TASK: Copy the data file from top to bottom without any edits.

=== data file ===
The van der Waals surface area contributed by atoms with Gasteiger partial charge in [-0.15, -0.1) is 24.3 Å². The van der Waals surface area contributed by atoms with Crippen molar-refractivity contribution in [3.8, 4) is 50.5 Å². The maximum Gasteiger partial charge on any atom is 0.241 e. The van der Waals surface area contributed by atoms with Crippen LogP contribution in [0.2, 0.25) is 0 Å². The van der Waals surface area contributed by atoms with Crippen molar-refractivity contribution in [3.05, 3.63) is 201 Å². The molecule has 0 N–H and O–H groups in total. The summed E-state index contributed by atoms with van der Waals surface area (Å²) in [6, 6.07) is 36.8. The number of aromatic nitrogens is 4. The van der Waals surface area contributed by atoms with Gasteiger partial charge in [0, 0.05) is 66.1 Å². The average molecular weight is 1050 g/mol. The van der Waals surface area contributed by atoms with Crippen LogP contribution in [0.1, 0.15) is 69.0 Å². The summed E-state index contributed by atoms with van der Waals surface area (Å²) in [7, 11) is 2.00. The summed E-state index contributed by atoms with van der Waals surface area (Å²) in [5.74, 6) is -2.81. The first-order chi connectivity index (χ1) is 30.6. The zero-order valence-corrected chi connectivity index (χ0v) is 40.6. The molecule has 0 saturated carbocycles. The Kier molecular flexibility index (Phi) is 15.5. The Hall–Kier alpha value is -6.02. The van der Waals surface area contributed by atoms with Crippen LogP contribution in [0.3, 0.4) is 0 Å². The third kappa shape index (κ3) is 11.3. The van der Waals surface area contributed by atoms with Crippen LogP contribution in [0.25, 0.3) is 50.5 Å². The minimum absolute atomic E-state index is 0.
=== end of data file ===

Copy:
The van der Waals surface area contributed by atoms with Gasteiger partial charge in [-0.15, -0.1) is 24.3 Å². The van der Waals surface area contributed by atoms with Crippen molar-refractivity contribution in [3.8, 4) is 50.5 Å². The maximum Gasteiger partial charge on any atom is 0.241 e. The van der Waals surface area contributed by atoms with Crippen LogP contribution in [0.2, 0.25) is 0 Å². The van der Waals surface area contributed by atoms with Crippen molar-refractivity contribution in [3.05, 3.63) is 201 Å². The molecule has 0 N–H and O–H groups in total. The summed E-state index contributed by atoms with van der Waals surface area (Å²) in [6, 6.07) is 36.8. The number of aromatic nitrogens is 4. The van der Waals surface area contributed by atoms with Gasteiger partial charge in [0, 0.05) is 66.1 Å². The average molecular weight is 1050 g/mol. The van der Waals surface area contributed by atoms with Crippen LogP contribution in [0.1, 0.15) is 69.0 Å². The summed E-state index contributed by atoms with van der Waals surface area (Å²) in [7, 11) is 2.00. The summed E-state index contributed by atoms with van der Waals surface area (Å²) in [5.74, 6) is -2.81. The first-order chi connectivity index (χ1) is 30.6. The zero-order valence-corrected chi connectivity index (χ0v) is 40.6. The molecule has 0 saturated carbocycles. The Kier molecular flexibility index (Phi) is 15.5. The Hall–Kier alpha value is -6.02. The van der Waals surface area contributed by atoms with Crippen LogP contribution in [0.3, 0.4) is 0 Å². The third kappa shape index (κ3) is 11.3. The van der Waals surface area contributed by atoms with Crippen LogP contribution in [0.25, 0.3) is 50.5 Å². The minimum absolute atomic E-state index is 0.